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Monkeyluv: And Other Essays on Our Lives as Animals Paperback – October 10, 2006
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From Publishers Weekly
Copyright © Reed Business Information, a division of Reed Elsevier Inc. All rights reserved. --This text refers to an out of print or unavailable edition of this title.
"A hit. . . . Sapolsky lets his obsessive curiosity wander amiably . . . Chases after answers to such puzzles with jovial abandon." (New York Times Book Review)
"The prose is perfectly pitched: Sapolsky writes in a jocular, entertaining style without ever pandering to the presumed ignorance of his readers. " (The Guardian (London))
"Sapolsky ranges wherever his formidable curiosity leads . . . Each essay brings its own unexpected delight . . ." (Publisher's Weekly (starred review))
Top Customer Reviews
But I always make the time to read anything that Sapolsky writes. This book is a collection of essays that show once again, that we have an extraordinarily brilliant iconoclast in our midst. Time and again he demonstrates that he is not afraid to say when he does not know something, but that he also uncommonly good at coming up with new questions and new solutions.
I suggest reading this at the rate of a chapter a day, and meditating on what you have learned: you will not regret it!
The whole thing is witty, unconventional and brilliant!
Sapolsky, who is the author of A Primate's Memoir, The Trouble with Testosterone and Why Zebras Don't Get Ulcers, is a professor of biology and neurology at Stanford and a recipient of a MacArthur "genius" grant. I found his genius not only to be in his insight and ability to frame questions and pursue their answers, but also to be able to write about it in a way that is accessible to a "nongenius."
This book is a collection of previously published essays that are updated for this edition (the updates include notes for further reading and on source materials). Sapolsky divides the book into three parts ("Genes and Who We Are," "Our Bodies and Who We Are" and "Society and Who We Are") and introduces each section with cogent current thinking on the issues addressed. For example, to introduce the first section, Sapolsky writes about how the nature-nurture argument is a red herring; genes contribute to personality/behavior when the environment interacts with them in ways conducive to gene-induced behavior! For example, in "Of Mice and (Hu)men Genes," Sapolsky writes about genes that may indicate a proclivity for depression, but only in certain environments, and summarizes that the reader should be wary of simple expanations. (And, he asserts, as humans we may have more responsibility to create positive environments that interact benignly with risky genes than to understand which genes cause what.) In the second section's "Why are Dreams Dreamlike?" Sapolsky illustrates how answering some questions about how the brain and psyche function just brings up other, deeper questions.Read more ›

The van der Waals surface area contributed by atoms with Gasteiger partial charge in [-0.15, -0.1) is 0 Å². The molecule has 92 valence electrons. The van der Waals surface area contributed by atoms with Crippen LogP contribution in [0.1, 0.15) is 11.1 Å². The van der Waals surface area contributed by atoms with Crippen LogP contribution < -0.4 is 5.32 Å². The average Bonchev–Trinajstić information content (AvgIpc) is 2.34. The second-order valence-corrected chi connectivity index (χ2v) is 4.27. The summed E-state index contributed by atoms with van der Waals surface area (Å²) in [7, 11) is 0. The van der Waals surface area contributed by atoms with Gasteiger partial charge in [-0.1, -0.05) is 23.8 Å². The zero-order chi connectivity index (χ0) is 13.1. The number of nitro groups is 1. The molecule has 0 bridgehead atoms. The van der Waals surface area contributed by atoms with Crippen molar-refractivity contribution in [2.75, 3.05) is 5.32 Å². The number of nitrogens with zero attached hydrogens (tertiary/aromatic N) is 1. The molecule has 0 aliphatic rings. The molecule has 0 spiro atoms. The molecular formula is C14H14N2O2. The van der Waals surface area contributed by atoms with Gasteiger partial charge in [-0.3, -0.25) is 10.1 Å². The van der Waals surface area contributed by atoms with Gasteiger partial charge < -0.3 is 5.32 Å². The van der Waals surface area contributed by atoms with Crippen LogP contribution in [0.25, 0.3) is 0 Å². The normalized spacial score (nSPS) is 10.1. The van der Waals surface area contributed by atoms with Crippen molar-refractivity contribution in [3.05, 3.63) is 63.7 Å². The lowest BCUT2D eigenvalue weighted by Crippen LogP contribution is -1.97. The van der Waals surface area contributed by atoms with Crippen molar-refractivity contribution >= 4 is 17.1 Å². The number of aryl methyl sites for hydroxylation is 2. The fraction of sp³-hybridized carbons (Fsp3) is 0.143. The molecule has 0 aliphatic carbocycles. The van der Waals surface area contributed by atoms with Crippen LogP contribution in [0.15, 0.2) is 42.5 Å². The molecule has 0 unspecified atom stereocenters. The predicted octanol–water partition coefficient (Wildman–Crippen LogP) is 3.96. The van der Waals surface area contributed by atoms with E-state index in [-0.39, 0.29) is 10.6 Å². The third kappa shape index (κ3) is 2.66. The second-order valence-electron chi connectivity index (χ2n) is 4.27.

A primate researcher, the author has spent many years studying baboon behaviour. Those who fear comparison with other primates may be uncomfortable with Sapolsky's conclusions. The material he draws upon for support, however, shows how universal many of our own behaviours are among our close relatives. In this book, he takes up three themes - why searching for "a gene for" any specific behaviour or illness is doomed to failure; what the body contributes to our personality; and what society contributes in determining our "selves". Each section is preceded by an introductory essay, explaining the significance of the topics discussed.
In the first section he severely condemns those who want to lock behaviour to genetics. That's an admirable end, but the selections weighed in his judgement are nearly all media accounts. Simplifying human behaviour issues sells magazines and newspapers, and his references to "those scientists" who appear to have advocated "nature over nurture" vapourise when you look for them in the text. Still, the elmination of "gene centrism" is an admirable ambition.Read more ›
Most Recent Customer Reviews
This book was required for my nursing school - BSN program. I feel the selection of books my program chose were all very informative, to the point and we used the books for the... Read morePublished 4 months ago by Allfruit
Thank you for carrying Sapolsky's books at a discount -- like the others, what a funny and curious read!Published 7 months ago by Amazon Customer
Sapolsky picks interesting topics, then writes with the kind of style that makes reading his books an entertaining, informative and fun experience. Read morePublished 16 months ago by Judy
If you don't think you will enjoy this book, please read the last essay and, no matter your age, I promise you that you will find this to be one of the best reads of your life. Read morePublished 17 months ago by May
I am missing an article/chapter. The "Nature or Nurture?" part was conveniently left out of my digital copy of this book. Read morePublished 18 months ago by Alaina
I discovered Monkeyluv while listening to Radiolab on NPR while driving in the car. There was a hysterically funny interview with author Sapolsky explaining the physical... Read morePublished 19 months ago by lunarchi
If I could give this book 10 stars I would do that. It's a wonderful tour de-force of how and why we're human, the same as and different from each other. I loved it!Published 21 months ago by Les